Trigger loop dynamics can explain stimulation of intrinsic termination by bacterial RNA polymerase without terminator hairpin contact [Biochemistry]In bacteria, intrinsic termination signals cause disassembly of the highly stable elongating transcription complex (EC) over windows of two to three nucleotides after kilobases of RNA synthesis. Intrinsic termination is caused by the formation of a nascent RNA hairpin adjacent to a weak RNA−DNA hybrid within RNA polymerase (RNAP). Although...
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Proceedings of the National Academy of Sciences current issue

Control of transcriptional activity by design of charge patterning in the intrinsically disordered RAM region of the Notch receptor [Biophysics and Computational Biology]Intrinsically disordered regions (IDRs) play important roles in proteins that regulate gene expression. A prominent example is the intracellular domain of the Notch receptor (NICD), which regulates the transcription of Notch-responsive genes. The NICD sequence includes an intrinsically disordered RAM region and a conserved ankyrin (ANK) domain. The 111-residue RAM...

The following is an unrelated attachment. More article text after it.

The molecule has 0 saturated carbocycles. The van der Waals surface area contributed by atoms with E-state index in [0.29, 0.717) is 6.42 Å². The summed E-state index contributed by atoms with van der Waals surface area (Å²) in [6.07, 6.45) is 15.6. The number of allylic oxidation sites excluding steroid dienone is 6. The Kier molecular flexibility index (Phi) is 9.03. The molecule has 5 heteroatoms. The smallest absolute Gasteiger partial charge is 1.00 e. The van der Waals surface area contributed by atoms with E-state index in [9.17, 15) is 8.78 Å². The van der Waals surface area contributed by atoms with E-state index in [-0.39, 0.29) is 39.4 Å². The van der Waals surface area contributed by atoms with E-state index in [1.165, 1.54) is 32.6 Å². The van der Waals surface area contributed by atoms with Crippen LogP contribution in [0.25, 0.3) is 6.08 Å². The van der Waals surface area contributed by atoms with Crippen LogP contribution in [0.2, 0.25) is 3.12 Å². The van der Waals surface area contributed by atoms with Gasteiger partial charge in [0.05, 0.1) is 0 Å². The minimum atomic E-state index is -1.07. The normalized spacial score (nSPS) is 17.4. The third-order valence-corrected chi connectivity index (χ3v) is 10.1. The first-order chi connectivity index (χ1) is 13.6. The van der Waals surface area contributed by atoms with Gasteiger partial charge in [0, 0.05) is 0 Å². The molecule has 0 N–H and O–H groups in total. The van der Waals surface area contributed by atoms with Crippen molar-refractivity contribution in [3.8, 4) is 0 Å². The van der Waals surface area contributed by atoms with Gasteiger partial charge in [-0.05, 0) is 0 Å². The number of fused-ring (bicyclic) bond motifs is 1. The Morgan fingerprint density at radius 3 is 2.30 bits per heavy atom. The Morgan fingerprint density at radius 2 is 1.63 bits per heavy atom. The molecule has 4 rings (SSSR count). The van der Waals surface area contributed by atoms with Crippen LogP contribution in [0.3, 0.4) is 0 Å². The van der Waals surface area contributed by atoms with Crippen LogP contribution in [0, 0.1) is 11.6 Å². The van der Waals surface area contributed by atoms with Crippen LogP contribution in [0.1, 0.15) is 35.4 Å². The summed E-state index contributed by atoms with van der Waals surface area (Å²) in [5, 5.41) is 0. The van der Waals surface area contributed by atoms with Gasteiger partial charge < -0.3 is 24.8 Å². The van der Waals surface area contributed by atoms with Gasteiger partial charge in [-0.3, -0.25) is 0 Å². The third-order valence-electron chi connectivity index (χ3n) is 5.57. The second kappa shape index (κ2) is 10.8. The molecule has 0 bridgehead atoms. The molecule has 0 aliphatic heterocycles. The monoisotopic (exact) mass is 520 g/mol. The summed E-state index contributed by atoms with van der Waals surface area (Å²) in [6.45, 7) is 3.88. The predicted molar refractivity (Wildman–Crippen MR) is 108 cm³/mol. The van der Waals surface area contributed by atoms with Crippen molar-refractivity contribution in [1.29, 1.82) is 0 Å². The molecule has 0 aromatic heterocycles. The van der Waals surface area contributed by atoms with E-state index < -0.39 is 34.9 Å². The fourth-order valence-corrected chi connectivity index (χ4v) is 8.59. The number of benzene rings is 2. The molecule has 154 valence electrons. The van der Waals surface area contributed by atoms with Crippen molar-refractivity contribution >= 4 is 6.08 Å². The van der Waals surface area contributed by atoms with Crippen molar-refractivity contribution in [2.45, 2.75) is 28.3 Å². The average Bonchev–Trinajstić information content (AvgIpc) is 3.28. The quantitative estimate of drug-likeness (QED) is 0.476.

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Proceedings of the National Academy of Sciences current issue

Across the tree of life, radiation resistance is governed by antioxidant Mn2+, gauged by paramagnetic resonance [Cell Biology]Despite concerted functional genomic efforts to understand the complex phenotype of ionizing radiation (IR) resistance, a genome sequence cannot predict whether a cell is IR-resistant or not. Instead, we report that absorption-display electron paramagnetic resonance (EPR) spectroscopy of nonirradiated cells is highly diagnostic of IR survival and repair efficiency of...